Using more and more energy does not lead to more happiness. After a certain point there are diminishing returns. In fact, too much energy leads to obesity in the body and overload in the mind.
“The drastic increases in societies’ energy use seen in recent decades have, beyond a certain point, had no benefit for the well-being of their populations – social returns on energy consumption per capita become increasingly marginal,” a 2020 report entitled “Providing decent living with minimum energy” stated.
The authors predict that by 2050 the entire human population could have decent living standards with energy requirements that are 60% lower than what we use today.
How could that possibly be?
“Throwaway Living” was the title of a LIFE magazine feature published in 1955. “The future of plastics is in the trash can,” the editor of Modern Packaging magazine, Lloyd Stouffer, stated during that decade. By the 1950s the ideas driving planned obsolescence were already twenty years old. The deliberate shortening of the lifespan of a product to force consumers to purchase replacements is today standard practice for Apple, Samsung et al.
Waste is the prime business model of today. The more waste, and the less that waste is recycled, the more short-term profits will be made. Fixing, maintaining and recycling are not profit-maximizing activities. In our modern economy, designers take pride in building things that break. The PR and marketing propaganda babble is about change and innovation. How you need an 8K resolution screen even though you can’t see the difference.
We can have healthier, happier and more fulfilling lives if we address our economies of waste. Every day, we must work on training our minds to think longer term and to think from an earth experience perspective. To think about how we can create things that last, whether that is content or code or whatever. Short-term thinking is killing life on earth. Long-term thinking can help save it.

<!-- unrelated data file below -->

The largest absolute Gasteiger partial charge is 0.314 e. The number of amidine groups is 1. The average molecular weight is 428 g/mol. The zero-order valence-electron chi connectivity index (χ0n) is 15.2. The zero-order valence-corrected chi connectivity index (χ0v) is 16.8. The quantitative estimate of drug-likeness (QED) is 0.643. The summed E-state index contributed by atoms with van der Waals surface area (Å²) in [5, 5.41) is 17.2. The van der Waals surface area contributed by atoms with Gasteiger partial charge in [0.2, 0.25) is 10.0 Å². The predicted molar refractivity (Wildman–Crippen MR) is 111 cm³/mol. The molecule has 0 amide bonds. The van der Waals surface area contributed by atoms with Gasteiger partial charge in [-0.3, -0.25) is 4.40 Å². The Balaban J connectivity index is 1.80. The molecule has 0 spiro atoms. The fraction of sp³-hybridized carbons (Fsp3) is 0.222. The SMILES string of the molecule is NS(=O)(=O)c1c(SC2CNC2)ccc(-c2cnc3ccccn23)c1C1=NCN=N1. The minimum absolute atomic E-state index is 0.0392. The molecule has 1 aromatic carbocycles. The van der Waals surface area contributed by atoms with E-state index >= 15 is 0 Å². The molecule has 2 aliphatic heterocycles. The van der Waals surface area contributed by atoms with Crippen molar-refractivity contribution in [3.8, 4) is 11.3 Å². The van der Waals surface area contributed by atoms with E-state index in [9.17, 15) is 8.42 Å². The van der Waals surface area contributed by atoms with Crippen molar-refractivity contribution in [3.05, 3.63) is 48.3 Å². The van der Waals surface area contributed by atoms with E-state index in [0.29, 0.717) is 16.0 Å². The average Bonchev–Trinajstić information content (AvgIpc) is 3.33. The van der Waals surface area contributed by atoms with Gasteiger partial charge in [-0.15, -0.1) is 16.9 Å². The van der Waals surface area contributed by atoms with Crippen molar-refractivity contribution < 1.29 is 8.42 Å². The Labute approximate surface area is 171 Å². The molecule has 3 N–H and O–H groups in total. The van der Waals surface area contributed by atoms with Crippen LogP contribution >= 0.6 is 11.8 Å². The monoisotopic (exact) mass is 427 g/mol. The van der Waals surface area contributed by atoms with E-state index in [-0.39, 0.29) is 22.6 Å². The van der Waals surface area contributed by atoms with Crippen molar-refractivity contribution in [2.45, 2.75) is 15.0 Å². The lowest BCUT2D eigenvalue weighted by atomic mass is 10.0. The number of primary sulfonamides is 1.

Hold on to things as long as possible. According to a report by the UK Green Alliance, “If a phone is kept in use for at least five years, instead of the typical two to three years, the carbon impact per year of use could be cut by 50 per cent and the water impact could be halved.”
Question all the data your organization is collecting. I had a great chat with Tom Greenwood from Wholegrain Digital, who was telling me of his belief that 90% of websites don’t need tracking and analytics. Totally agree. Most tracking and analytics is a pointless charade. It serves no useful purpose other than to give people useless work so as to generate busyness and production.
Just because we can buy new devices doesn’t mean we should. Just because we can create and collect more data doesn’t mean we should.
Digital is not green. It is in fact the secret accelerator of global warming. We must have a radical rethink about how we use digital technology. And it begins by addressing digital waste.